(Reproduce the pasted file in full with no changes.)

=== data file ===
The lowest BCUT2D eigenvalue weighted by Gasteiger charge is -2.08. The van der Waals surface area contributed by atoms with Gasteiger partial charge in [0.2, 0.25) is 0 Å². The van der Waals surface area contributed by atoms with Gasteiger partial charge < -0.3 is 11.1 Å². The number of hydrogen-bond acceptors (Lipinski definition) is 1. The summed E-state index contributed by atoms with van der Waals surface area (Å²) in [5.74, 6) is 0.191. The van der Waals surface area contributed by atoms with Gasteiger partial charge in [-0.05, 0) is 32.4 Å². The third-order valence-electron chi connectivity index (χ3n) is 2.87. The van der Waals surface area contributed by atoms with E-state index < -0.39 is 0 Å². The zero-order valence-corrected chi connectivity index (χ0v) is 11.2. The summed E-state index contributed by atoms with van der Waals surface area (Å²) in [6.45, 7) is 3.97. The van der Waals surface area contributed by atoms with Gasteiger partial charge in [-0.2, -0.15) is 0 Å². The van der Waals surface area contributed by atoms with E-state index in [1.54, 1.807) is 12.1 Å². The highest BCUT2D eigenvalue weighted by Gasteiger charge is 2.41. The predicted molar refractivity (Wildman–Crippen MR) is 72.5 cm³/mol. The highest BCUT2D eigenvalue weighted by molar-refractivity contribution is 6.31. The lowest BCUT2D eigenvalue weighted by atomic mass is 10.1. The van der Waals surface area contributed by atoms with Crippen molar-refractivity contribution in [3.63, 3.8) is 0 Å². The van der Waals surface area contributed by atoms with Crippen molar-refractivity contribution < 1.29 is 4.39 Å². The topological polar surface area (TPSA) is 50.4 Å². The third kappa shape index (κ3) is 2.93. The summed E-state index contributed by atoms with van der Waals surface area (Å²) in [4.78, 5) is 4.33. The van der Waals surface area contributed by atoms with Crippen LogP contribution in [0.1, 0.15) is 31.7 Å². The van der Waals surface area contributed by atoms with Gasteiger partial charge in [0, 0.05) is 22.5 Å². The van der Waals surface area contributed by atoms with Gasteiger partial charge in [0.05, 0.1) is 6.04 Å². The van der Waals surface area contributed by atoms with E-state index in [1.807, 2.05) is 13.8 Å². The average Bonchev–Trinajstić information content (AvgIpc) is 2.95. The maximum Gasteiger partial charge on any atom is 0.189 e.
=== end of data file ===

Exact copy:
The lowest BCUT2D eigenvalue weighted by Gasteiger charge is -2.08. The van der Waals surface area contributed by atoms with Gasteiger partial charge in [0.2, 0.25) is 0 Å². The van der Waals surface area contributed by atoms with Gasteiger partial charge < -0.3 is 11.1 Å². The number of hydrogen-bond acceptors (Lipinski definition) is 1. The summed E-state index contributed by atoms with van der Waals surface area (Å²) in [5.74, 6) is 0.191. The van der Waals surface area contributed by atoms with Gasteiger partial charge in [-0.05, 0) is 32.4 Å². The third-order valence-electron chi connectivity index (χ3n) is 2.87. The van der Waals surface area contributed by atoms with E-state index < -0.39 is 0 Å². The zero-order valence-corrected chi connectivity index (χ0v) is 11.2. The summed E-state index contributed by atoms with van der Waals surface area (Å²) in [6.45, 7) is 3.97. The van der Waals surface area contributed by atoms with Gasteiger partial charge in [-0.2, -0.15) is 0 Å². The van der Waals surface area contributed by atoms with E-state index in [1.54, 1.807) is 12.1 Å². The highest BCUT2D eigenvalue weighted by Gasteiger charge is 2.41. The predicted molar refractivity (Wildman–Crippen MR) is 72.5 cm³/mol. The highest BCUT2D eigenvalue weighted by molar-refractivity contribution is 6.31. The lowest BCUT2D eigenvalue weighted by atomic mass is 10.1. The van der Waals surface area contributed by atoms with Crippen molar-refractivity contribution in [3.63, 3.8) is 0 Å². The van der Waals surface area contributed by atoms with Crippen molar-refractivity contribution < 1.29 is 4.39 Å². The topological polar surface area (TPSA) is 50.4 Å². The third kappa shape index (κ3) is 2.93. The summed E-state index contributed by atoms with van der Waals surface area (Å²) in [4.78, 5) is 4.33. The van der Waals surface area contributed by atoms with Crippen LogP contribution in [0.1, 0.15) is 31.7 Å². The van der Waals surface area contributed by atoms with Gasteiger partial charge in [0, 0.05) is 22.5 Å². The van der Waals surface area contributed by atoms with Gasteiger partial charge in [0.05, 0.1) is 6.04 Å². The van der Waals surface area contributed by atoms with E-state index in [1.807, 2.05) is 13.8 Å². The average Bonchev–Trinajstić information content (AvgIpc) is 2.95. The maximum Gasteiger partial charge on any atom is 0.189 e.